Contract law translation series (DE-EN / EN-DE)

The German network of the UK association ITI has organised a three-part webinar series which examines the basics of German and English contract law, fundamental principles, practical challenges in translation, specific requirements when translating legal texts, pitfalls and approaches.

Although the first webinar is now past and was fully booked, the organisers have reopened applications, having decided that they can accommodate another 8 attendees, who will be able to watch the recording of the first session and take part in the remainder of the sessions. Continue reading

Book review – Contract Law, A Comparative Introduction

contractlawI’m sure that many¬†of you¬†will¬†be interested in a book published in 2014 by Edward Elgar Publishing entitled “Contract Law:¬†A Comparative Introduction“. The author is the estimable¬†Jan M. Smits, Professor of European Private Law, Faculty of Law, Maastricht University, The Netherlands.

“This book offers a unique introduction to contract law by means of a comparative approach. It treats contract law as a discipline that can be studied on the basis of common principles and methods without being tied to a particular jurisdiction or legal culture.”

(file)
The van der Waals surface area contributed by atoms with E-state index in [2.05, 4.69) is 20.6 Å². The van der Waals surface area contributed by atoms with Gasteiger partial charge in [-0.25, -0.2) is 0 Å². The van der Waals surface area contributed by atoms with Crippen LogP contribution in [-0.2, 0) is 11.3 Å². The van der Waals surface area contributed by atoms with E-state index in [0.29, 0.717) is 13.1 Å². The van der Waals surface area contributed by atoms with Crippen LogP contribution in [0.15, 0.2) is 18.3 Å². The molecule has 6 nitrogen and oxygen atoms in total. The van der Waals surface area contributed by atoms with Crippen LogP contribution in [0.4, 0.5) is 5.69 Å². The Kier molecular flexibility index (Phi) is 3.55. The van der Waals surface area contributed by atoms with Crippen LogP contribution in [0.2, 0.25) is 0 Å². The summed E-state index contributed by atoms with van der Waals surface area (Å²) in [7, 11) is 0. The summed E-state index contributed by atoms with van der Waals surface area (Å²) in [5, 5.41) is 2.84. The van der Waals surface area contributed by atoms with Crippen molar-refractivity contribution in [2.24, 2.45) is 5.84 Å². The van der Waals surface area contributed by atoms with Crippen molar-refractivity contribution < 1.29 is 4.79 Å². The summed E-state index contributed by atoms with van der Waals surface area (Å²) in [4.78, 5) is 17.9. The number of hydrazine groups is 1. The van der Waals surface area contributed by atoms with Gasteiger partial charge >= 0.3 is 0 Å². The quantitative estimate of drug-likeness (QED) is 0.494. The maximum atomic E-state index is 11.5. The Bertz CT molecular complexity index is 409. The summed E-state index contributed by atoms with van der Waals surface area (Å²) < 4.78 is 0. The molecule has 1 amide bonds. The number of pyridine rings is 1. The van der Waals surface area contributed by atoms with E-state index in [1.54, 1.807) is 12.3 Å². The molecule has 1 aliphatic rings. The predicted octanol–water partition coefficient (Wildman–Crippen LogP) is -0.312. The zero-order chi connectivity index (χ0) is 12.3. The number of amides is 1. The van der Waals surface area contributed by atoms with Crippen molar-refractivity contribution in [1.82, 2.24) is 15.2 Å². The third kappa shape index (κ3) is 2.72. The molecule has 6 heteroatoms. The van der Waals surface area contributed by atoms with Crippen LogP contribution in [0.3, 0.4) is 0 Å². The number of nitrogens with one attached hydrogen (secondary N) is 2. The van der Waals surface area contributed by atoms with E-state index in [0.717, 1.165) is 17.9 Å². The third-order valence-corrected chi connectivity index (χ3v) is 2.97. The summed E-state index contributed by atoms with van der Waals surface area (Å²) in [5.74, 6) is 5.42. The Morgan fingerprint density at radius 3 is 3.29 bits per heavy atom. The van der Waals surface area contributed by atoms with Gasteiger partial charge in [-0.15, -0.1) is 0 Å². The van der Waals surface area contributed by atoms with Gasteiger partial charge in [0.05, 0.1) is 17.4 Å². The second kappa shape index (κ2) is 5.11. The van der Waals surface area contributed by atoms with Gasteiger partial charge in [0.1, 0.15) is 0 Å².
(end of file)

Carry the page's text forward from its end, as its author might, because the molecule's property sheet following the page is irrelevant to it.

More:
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Conference – European contract law and property rights

Santiago.de.Compostela.Catedral.NocheThe¬†Society of European Contract Law (SECOLA) is organizing a conference –¬†European Contract Law and the Concept of Proprietary Rights – that¬†will take place on 7 and 8 June 2013 in Santiago de Compostela, Spain.

Some examples of issues to be broached include:

  • Proprietary remedies
  • Protection of IP
  • Transaction costs
  • Information disclosure
  • Securitization of contracts
  • Collateralization of contracts
  • Comparative law approaches.

You can download the full programme here, as well as information on registration and accommodation.

Monday smiles – Sea-ing double

This is actually a key case from English contract law – but at the same time almost unbelievable. Apologies to any readers who know all about the case already.

It is the story of two ships with identical names, doing an identical voyage, carrying identical cargoes. One the parties involved is even called Raffles (for those who don’t know him, there was a ‘gentleman thief’ character of the same name, created by a relative of Conan Doyle).

Suspend your disbelief for a moment, and read on…

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